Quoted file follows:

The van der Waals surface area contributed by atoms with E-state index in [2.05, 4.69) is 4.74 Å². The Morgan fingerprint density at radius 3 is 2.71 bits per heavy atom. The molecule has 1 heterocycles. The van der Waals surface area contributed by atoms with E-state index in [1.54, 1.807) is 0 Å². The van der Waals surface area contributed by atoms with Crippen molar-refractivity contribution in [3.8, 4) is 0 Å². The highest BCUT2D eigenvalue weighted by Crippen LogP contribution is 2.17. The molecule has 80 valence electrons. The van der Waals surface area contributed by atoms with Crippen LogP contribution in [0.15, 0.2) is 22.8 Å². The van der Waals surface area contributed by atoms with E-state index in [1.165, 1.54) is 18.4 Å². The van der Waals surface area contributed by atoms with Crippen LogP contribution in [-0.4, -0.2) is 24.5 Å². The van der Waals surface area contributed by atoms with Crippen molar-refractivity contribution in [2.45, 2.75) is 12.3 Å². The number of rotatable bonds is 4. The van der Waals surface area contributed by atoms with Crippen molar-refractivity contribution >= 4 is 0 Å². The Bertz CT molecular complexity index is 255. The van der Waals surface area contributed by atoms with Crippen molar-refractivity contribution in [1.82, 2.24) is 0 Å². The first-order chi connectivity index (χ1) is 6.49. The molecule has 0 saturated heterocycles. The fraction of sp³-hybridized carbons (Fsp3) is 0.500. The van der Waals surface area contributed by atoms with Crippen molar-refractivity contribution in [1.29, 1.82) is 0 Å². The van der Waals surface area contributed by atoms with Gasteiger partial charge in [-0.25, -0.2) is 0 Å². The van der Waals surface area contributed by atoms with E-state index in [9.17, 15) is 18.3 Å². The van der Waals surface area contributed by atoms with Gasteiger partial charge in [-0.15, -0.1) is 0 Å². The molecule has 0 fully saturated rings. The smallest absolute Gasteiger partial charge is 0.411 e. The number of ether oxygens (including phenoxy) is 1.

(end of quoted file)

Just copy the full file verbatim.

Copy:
The van der Waals surface area contributed by atoms with E-state index in [2.05, 4.69) is 4.74 Å². The Morgan fingerprint density at radius 3 is 2.71 bits per heavy atom. The molecule has 1 heterocycles. The van der Waals surface area contributed by atoms with E-state index in [1.54, 1.807) is 0 Å². The van der Waals surface area contributed by atoms with Crippen molar-refractivity contribution in [3.8, 4) is 0 Å². The highest BCUT2D eigenvalue weighted by Crippen LogP contribution is 2.17. The molecule has 80 valence electrons. The van der Waals surface area contributed by atoms with Crippen LogP contribution in [0.15, 0.2) is 22.8 Å². The van der Waals surface area contributed by atoms with E-state index in [1.165, 1.54) is 18.4 Å². The van der Waals surface area contributed by atoms with Crippen LogP contribution in [-0.4, -0.2) is 24.5 Å². The van der Waals surface area contributed by atoms with Crippen molar-refractivity contribution in [2.45, 2.75) is 12.3 Å². The number of rotatable bonds is 4. The van der Waals surface area contributed by atoms with Crippen molar-refractivity contribution >= 4 is 0 Å². The Bertz CT molecular complexity index is 255. The van der Waals surface area contributed by atoms with Crippen molar-refractivity contribution in [1.82, 2.24) is 0 Å². The first-order chi connectivity index (χ1) is 6.49. The molecule has 0 saturated heterocycles. The fraction of sp³-hybridized carbons (Fsp3) is 0.500. The van der Waals surface area contributed by atoms with Crippen molar-refractivity contribution in [1.29, 1.82) is 0 Å². The van der Waals surface area contributed by atoms with Gasteiger partial charge in [-0.25, -0.2) is 0 Å². The van der Waals surface area contributed by atoms with E-state index in [9.17, 15) is 18.3 Å². The van der Waals surface area contributed by atoms with Gasteiger partial charge in [-0.15, -0.1) is 0 Å². The molecule has 0 fully saturated rings. The smallest absolute Gasteiger partial charge is 0.411 e. The number of ether oxygens (including phenoxy) is 1.